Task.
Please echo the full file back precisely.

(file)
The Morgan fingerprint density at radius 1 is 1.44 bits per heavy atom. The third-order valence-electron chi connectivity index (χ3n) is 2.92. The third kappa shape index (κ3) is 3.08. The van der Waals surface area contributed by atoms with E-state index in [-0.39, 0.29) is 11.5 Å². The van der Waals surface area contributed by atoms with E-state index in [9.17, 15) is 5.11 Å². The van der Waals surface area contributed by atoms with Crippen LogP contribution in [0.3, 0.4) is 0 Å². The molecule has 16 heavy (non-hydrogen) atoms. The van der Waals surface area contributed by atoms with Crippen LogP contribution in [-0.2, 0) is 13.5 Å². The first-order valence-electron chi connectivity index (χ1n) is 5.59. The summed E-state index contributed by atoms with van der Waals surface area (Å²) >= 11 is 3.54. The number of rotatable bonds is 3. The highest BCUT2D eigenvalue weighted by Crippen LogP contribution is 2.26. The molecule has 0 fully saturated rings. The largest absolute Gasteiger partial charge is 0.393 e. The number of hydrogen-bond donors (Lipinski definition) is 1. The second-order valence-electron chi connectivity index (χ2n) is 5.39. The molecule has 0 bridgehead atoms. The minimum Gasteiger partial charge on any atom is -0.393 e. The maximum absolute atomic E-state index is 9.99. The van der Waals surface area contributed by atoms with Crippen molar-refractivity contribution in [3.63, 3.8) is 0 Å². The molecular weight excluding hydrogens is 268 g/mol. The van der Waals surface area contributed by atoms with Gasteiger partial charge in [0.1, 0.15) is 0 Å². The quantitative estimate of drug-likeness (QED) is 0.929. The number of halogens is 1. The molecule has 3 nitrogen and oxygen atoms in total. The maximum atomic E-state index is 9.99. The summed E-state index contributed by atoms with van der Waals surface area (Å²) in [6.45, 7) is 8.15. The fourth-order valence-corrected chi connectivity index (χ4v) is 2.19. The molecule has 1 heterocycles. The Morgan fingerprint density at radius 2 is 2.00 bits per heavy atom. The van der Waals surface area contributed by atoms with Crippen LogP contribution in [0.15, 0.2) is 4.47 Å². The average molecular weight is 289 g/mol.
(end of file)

The Morgan fingerprint density at radius 1 is 1.44 bits per heavy atom. The third-order valence-electron chi connectivity index (χ3n) is 2.92. The third kappa shape index (κ3) is 3.08. The van der Waals surface area contributed by atoms with E-state index in [-0.39, 0.29) is 11.5 Å². The van der Waals surface area contributed by atoms with E-state index in [9.17, 15) is 5.11 Å². The van der Waals surface area contributed by atoms with Crippen LogP contribution in [0.3, 0.4) is 0 Å². The molecule has 16 heavy (non-hydrogen) atoms. The van der Waals surface area contributed by atoms with Crippen LogP contribution in [-0.2, 0) is 13.5 Å². The first-order valence-electron chi connectivity index (χ1n) is 5.59. The summed E-state index contributed by atoms with van der Waals surface area (Å²) >= 11 is 3.54. The number of rotatable bonds is 3. The highest BCUT2D eigenvalue weighted by Crippen LogP contribution is 2.26. The molecule has 0 fully saturated rings. The largest absolute Gasteiger partial charge is 0.393 e. The number of hydrogen-bond donors (Lipinski definition) is 1. The second-order valence-electron chi connectivity index (χ2n) is 5.39. The molecule has 0 bridgehead atoms. The minimum Gasteiger partial charge on any atom is -0.393 e. The maximum absolute atomic E-state index is 9.99. The van der Waals surface area contributed by atoms with Crippen molar-refractivity contribution in [3.63, 3.8) is 0 Å². The molecular weight excluding hydrogens is 268 g/mol. The van der Waals surface area contributed by atoms with Gasteiger partial charge in [0.1, 0.15) is 0 Å². The quantitative estimate of drug-likeness (QED) is 0.929. The number of halogens is 1. The molecule has 3 nitrogen and oxygen atoms in total. The maximum atomic E-state index is 9.99. The summed E-state index contributed by atoms with van der Waals surface area (Å²) in [6.45, 7) is 8.15. The fourth-order valence-corrected chi connectivity index (χ4v) is 2.19. The molecule has 1 heterocycles. The Morgan fingerprint density at radius 2 is 2.00 bits per heavy atom. The van der Waals surface area contributed by atoms with Crippen LogP contribution in [0.15, 0.2) is 4.47 Å². The average molecular weight is 289 g/mol.